White also quickly found success in the weight throw, which he took up as a high school senior in September 2019. He went on to place second in the event at last February’s UW High School Invitational and qualified for the New Balance Nationals Indoor Championships. After the New Balance Nationals were canceled because of the coronavirus pandemic, White was one of six high school weight throwers to be named honorary All-Americans.
“He has a great knack for (the hammer and weight throw), and he’s just a fantastic athlete,” Ninow said. “He can move, he’s athletic, he’s tall and very explosive. So he just kind of has all the tools that are perfect for (those events).
“I think that’s kind of what separates him right off the bat,” he added. “He’s just built for this event — very much like the prototype. If I had to pick a thrower, he would look like Jayden. … And on top of that, he’s a very dedicated worker and he’s worked hard. He’s very focused.”
Ninow said White also possesses a strong “feel” for the hammer and weight throw.
“It’s an event that requires a lot of feel and the ability to be aware of your body’s balance pretty instantaneously and make quick adjustments,” Ninow said. “It’s very much like a good gymnast on a bar. They’ve gotta have an incredible sense of balance and know where their center is. That’s not very innate for a lot of athletes, (but) he just takes to it right away.”
White’s performance last week was his first competition in more than 11 months. He was hoping to compete for multiple state titles as a high school senior last spring, but the season was canceled because of the pandemic.
“It was super tough,” said White, who was named the Everett School District’s male athlete of the year last spring in honor of his career achievements. “I had a lot of big numbers I wanted to chase. I honestly wanted to chase after the state record in the discus at least, and I obviously didn’t get that opportunity, so that was pretty upsetting.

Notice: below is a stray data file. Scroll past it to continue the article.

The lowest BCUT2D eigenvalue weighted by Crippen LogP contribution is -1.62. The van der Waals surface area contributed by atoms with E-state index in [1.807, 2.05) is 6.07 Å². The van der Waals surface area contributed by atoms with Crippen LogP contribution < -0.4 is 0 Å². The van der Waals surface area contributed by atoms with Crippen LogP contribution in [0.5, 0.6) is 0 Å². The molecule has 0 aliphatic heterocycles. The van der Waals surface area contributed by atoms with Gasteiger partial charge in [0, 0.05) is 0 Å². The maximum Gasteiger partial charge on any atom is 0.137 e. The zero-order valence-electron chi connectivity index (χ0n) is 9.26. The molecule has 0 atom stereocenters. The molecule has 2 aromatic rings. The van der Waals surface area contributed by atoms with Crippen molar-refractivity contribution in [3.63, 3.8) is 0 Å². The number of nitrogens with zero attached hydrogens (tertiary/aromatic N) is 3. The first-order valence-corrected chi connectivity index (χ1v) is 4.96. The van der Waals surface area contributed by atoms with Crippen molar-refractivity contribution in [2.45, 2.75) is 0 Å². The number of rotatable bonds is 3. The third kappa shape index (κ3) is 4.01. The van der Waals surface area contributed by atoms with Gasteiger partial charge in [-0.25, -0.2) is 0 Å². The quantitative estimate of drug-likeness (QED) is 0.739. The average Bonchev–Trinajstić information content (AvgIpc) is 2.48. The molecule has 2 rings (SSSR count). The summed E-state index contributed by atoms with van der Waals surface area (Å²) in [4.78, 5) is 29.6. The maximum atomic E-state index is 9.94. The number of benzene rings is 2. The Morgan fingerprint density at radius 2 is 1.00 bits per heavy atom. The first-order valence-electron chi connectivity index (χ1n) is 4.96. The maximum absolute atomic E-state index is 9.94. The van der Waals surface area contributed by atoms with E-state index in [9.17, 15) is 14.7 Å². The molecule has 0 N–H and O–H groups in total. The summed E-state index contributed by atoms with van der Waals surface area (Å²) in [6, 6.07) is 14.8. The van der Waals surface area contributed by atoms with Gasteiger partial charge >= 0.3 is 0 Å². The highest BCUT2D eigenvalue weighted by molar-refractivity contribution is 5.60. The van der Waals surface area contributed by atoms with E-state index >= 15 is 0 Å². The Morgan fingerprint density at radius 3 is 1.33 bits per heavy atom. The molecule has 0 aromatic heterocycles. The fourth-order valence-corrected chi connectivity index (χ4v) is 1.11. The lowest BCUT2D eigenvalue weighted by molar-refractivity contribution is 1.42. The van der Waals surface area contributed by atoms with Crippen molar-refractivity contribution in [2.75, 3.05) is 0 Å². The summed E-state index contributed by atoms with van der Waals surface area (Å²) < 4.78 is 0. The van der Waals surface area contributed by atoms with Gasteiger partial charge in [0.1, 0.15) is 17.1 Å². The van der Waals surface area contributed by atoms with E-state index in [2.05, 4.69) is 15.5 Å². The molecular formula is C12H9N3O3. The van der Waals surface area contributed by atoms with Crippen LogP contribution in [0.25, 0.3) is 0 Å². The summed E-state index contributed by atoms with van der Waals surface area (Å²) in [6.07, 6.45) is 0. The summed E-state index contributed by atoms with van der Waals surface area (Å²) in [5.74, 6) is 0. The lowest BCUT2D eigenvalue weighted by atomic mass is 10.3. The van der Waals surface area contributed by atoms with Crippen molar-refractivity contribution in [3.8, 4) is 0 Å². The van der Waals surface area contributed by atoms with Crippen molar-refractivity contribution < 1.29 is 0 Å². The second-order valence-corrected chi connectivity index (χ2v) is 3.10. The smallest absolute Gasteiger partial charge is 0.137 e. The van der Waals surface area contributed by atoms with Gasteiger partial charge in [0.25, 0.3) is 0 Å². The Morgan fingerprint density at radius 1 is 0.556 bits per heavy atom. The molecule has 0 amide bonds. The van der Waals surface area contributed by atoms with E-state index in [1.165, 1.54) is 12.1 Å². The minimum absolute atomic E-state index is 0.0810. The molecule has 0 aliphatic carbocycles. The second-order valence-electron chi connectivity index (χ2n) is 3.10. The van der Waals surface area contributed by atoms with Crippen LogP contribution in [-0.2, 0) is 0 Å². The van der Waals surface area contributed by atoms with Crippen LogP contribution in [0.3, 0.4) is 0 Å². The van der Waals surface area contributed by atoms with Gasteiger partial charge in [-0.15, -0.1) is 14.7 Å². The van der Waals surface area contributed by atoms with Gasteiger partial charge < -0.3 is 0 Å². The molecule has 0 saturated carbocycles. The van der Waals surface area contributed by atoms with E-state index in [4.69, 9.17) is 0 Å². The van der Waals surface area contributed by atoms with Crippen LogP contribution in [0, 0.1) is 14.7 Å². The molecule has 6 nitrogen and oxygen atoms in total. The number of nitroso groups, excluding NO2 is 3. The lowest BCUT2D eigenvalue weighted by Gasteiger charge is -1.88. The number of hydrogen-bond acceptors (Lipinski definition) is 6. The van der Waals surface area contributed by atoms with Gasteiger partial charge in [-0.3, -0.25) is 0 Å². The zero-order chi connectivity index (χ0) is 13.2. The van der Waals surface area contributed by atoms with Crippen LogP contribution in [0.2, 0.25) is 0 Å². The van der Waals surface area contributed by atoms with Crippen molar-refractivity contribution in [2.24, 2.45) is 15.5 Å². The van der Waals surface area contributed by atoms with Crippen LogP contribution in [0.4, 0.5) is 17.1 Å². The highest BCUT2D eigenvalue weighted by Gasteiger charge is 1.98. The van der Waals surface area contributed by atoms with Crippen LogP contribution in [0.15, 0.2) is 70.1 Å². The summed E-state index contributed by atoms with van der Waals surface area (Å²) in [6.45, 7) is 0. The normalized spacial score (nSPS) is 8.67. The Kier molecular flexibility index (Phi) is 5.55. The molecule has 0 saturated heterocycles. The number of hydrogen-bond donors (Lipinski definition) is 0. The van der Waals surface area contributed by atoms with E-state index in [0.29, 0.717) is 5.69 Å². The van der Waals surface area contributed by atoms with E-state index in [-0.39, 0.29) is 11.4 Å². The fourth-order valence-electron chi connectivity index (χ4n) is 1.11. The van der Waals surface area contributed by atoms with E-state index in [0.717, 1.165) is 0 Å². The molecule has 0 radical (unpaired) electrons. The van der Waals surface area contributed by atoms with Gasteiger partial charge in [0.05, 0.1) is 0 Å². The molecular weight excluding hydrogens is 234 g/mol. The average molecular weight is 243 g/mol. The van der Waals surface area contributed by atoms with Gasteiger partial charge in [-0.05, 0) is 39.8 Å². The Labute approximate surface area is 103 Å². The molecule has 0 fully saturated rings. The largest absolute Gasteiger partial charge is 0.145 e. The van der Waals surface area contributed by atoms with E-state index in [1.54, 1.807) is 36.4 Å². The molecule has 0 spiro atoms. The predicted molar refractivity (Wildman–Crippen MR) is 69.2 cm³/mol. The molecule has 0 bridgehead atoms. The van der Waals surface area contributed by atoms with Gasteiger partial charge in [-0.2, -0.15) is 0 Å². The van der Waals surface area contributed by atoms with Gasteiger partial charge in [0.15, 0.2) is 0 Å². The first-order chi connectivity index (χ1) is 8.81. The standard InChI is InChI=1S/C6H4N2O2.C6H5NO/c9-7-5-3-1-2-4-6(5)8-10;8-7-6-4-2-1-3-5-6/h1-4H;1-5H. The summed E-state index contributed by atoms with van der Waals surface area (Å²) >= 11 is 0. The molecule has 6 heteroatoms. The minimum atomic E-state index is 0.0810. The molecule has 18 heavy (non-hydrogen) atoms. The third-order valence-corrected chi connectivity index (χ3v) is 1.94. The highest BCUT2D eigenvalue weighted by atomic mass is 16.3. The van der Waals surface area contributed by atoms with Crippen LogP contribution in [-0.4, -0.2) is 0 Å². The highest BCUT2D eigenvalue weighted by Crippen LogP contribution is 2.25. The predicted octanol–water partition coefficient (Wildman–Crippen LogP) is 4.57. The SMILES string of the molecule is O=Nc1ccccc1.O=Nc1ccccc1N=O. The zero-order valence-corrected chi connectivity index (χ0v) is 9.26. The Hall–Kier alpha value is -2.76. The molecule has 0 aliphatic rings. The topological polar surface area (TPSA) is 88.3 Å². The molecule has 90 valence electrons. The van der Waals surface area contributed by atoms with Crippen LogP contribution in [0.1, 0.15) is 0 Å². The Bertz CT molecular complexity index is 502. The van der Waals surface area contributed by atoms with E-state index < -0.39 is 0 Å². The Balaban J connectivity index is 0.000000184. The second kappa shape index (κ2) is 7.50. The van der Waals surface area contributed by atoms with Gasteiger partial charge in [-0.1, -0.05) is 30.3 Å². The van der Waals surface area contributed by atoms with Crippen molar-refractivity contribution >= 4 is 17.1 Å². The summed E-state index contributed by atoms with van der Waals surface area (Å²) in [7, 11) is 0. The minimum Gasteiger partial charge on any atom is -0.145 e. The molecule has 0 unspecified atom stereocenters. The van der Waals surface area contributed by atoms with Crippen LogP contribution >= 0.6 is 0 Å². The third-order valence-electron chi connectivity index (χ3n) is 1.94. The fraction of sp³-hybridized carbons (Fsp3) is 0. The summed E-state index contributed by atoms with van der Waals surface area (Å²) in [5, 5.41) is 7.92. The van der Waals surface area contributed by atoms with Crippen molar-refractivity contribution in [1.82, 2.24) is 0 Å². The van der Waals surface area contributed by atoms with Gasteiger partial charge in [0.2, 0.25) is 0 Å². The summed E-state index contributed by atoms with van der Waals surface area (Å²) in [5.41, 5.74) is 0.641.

“But I was glad that I’d signed early (with UW). I signed in November (2019), so I was glad I was going to have the opportunity to continue my career at UW and not have the stress of recruiting during COVID. So that part was a positive for me, I guess.”
White said he kept active over the summer by throwing the hammer once or twice a week and doing at-home body-weight workouts that were provided by UW. He also lifted weights at a gym in Bothell when it wasn’t closed due to coronavirus restrictions. In September, he began training as part of the UW program.
White said he plans to focus exclusively on the weight throw for the indoor season. For the outdoor season this spring, he plans to compete in both the hammer and discus.
The goal right now, White said, is to earn a trip to the NCAA Division I indoor national championships, which are scheduled for March 11-13 in Fayetteville, Arkansas. To qualify, he needs to have one of the top 16 weight throw marks in Division I.
“I think he needs another probably 2 feet,” Ninow said. “That should give him a good opportunity to make it to nationals. And that’s kind of our goal right now. … Our big focus is just making sure that he’s fresh now for all of these upcoming meets to try to give him the best opportunity to qualify for nationals, because that’d be an invaluable experience.”
And with his college career only just beginning, White’s future is oozing with potential.
“He possesses the physical attributes and the dedication and the focus to be one of the best weight throwers in the country,” Ninow said. “… All signs point toward this guy competing for championships in the future.
“As long as (he) stays healthy and focused and continues to do those things, he definitely has all those qualities that give him the ability to do so.”